When I first saw gaming chairs, I balked. They were the kind of bulky, gaudy, masculine "gamer" product that I'd spent my entire life embarrassed to be associated with. I don't say "n00b" or drink Mountain Dew: Code Red and I certainly wouldn't be sitting on the aesthetic equivalent.
Then the pandemic hit.
It's hard to explain, exactly, what about COVID-19 changed my perspective on these PVC thrones. Perhaps it's how little I care about my appearance anymore or the amount of time I now spend sitting and staring at a screen (I didn't know that could increase but life, uh, finds a way). Likely, it's that I became determined to reclaim geekdom, and all its attendant accessories, from the kind of incel that helped vote us into this situation in the first place.
Regardless, I can now admit the utility of the gaming chair. I want one. But these products are uniquely hard to shop for, especially from home, as they require long-term testing to determine which is ergonomically right for your particular broken body. Also, what should one even prioritize? Looks? Price? Bells and whistles? Recommendations from chiropractors? (I joke, chiropractors are not real doctors.)
This is what drove me to compare the Mavix M9 and the AndaSeat Iron Man, two chairs with wildly different priorities, design language, and price points. Just about the only thing these two units have in common is my butt. I spent a few days rolling around in both of them, and here's how things shaped up:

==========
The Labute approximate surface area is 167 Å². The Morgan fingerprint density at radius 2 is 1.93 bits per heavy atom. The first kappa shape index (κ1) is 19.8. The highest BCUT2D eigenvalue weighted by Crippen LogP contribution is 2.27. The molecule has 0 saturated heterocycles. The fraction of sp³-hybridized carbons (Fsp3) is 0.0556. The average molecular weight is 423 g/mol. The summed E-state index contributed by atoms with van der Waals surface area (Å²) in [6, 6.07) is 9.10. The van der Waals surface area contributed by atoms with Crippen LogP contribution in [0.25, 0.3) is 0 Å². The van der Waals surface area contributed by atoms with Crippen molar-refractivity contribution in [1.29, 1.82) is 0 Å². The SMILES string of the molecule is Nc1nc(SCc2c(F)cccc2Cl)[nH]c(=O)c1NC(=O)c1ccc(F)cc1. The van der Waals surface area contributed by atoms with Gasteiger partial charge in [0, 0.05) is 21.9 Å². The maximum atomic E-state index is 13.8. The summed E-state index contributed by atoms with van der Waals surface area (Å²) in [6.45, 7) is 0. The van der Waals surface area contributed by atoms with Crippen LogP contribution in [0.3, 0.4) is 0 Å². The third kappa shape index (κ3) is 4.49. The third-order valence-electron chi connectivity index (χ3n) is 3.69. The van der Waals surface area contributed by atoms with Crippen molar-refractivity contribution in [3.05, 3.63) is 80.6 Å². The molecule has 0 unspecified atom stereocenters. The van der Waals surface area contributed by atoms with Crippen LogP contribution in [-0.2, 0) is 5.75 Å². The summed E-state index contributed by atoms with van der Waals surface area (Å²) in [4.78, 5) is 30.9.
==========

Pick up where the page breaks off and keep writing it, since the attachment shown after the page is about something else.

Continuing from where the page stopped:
The AndaSeat Iron Man
First up is the AndaSeat Iron Man — a quintessential example of the gaming chair as it existed in my mind before I began searching for one myself. You know the type: the many buttons and dials and switches, the excess of leather, the bright colors and oversized "ergonomic" pillows, the H.R. Giger inspired cut outs in the back of the chair. Standard nerd fair. These units even come with Marvel superheroes stitched right on!
But, in a twist you likely saw coming, the nerds made some damn points. The AndaSeat chair is comfortable and sturdy, once you remove or readjust the included pillows (which, to the manufacturer's credit, are entirely optional). The faux leather feels premium — and not made of animal hide, if that's still important to you. The steel framework ensures you won't snap the seat in half if, like me, you tend to unconsciously do dangerous yoga while plopped in an office chair. It's just a perfectly great place for a tuchus.
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But is it worth it? That's a tougher call, especially when you realize that the Marvel-themed options start at $399.99 and can run you as much as $549.99. While extremely comfortable, the plastic armrests look fine but feel cheap to the touch (especially with that price tag) and they're almost too customizable, turning and twisting to fit my form when I don't actually want them to move. There's also the fact that all this thick steel, aluminum, leather, fabric, and plastic come in at over fifty pounds, making it no easy task to move the unit in any manner but the rolling provided by its wheels.
The chair's construction feels solid but is, on closer inspection, a mixed bag. While it only took me about 30 minutes to set up, most of that time was spent head-scratching and resetting the Allen wrench, which only provides you with mere inches of space to work within. At one point, you're even asked to snap highly breakable plastic into place with only a vague diagram as a guide. It's not a puzzle, though, so, if you've ever wrestled with IKEA furniture or a K'Nex set, you should be fine.